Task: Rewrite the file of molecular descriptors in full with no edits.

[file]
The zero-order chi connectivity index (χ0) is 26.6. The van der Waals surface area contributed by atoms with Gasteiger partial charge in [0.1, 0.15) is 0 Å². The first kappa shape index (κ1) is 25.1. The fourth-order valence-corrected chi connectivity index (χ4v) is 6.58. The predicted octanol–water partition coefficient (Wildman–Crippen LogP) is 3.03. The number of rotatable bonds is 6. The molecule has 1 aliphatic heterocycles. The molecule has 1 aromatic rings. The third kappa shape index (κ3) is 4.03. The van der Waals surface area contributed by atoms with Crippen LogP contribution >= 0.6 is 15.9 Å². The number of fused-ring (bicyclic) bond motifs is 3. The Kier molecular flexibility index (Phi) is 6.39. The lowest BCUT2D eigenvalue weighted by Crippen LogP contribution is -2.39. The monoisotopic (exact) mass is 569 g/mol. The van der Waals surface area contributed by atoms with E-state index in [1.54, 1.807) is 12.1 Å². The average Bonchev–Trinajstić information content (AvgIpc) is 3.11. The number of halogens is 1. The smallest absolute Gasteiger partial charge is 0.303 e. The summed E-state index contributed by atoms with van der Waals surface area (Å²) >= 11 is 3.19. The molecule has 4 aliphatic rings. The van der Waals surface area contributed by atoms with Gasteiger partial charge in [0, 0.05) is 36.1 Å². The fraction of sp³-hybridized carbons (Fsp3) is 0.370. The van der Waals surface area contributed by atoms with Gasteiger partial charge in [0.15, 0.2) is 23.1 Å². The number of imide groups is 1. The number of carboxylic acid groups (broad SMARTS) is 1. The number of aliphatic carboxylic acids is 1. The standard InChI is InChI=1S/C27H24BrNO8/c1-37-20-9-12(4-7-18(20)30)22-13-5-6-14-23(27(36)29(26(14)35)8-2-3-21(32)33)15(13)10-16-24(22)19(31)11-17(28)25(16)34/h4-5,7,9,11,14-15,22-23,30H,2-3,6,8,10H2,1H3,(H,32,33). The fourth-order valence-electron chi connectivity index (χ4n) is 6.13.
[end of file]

The zero-order chi connectivity index (χ0) is 26.6. The van der Waals surface area contributed by atoms with Gasteiger partial charge in [0.1, 0.15) is 0 Å². The first kappa shape index (κ1) is 25.1. The fourth-order valence-corrected chi connectivity index (χ4v) is 6.58. The predicted octanol–water partition coefficient (Wildman–Crippen LogP) is 3.03. The number of rotatable bonds is 6. The molecule has 1 aliphatic heterocycles. The molecule has 1 aromatic rings. The third kappa shape index (κ3) is 4.03. The van der Waals surface area contributed by atoms with Crippen LogP contribution >= 0.6 is 15.9 Å². The number of fused-ring (bicyclic) bond motifs is 3. The Kier molecular flexibility index (Phi) is 6.39. The lowest BCUT2D eigenvalue weighted by Crippen LogP contribution is -2.39. The monoisotopic (exact) mass is 569 g/mol. The van der Waals surface area contributed by atoms with E-state index in [1.54, 1.807) is 12.1 Å². The average Bonchev–Trinajstić information content (AvgIpc) is 3.11. The number of halogens is 1. The smallest absolute Gasteiger partial charge is 0.303 e. The summed E-state index contributed by atoms with van der Waals surface area (Å²) >= 11 is 3.19. The molecule has 4 aliphatic rings. The van der Waals surface area contributed by atoms with Gasteiger partial charge in [0, 0.05) is 36.1 Å². The fraction of sp³-hybridized carbons (Fsp3) is 0.370. The van der Waals surface area contributed by atoms with Gasteiger partial charge in [0.15, 0.2) is 23.1 Å². The number of imide groups is 1. The number of carboxylic acid groups (broad SMARTS) is 1. The number of aliphatic carboxylic acids is 1. The standard InChI is InChI=1S/C27H24BrNO8/c1-37-20-9-12(4-7-18(20)30)22-13-5-6-14-23(27(36)29(26(14)35)8-2-3-21(32)33)15(13)10-16-24(22)19(31)11-17(28)25(16)34/h4-5,7,9,11,14-15,22-23,30H,2-3,6,8,10H2,1H3,(H,32,33). The fourth-order valence-electron chi connectivity index (χ4n) is 6.13.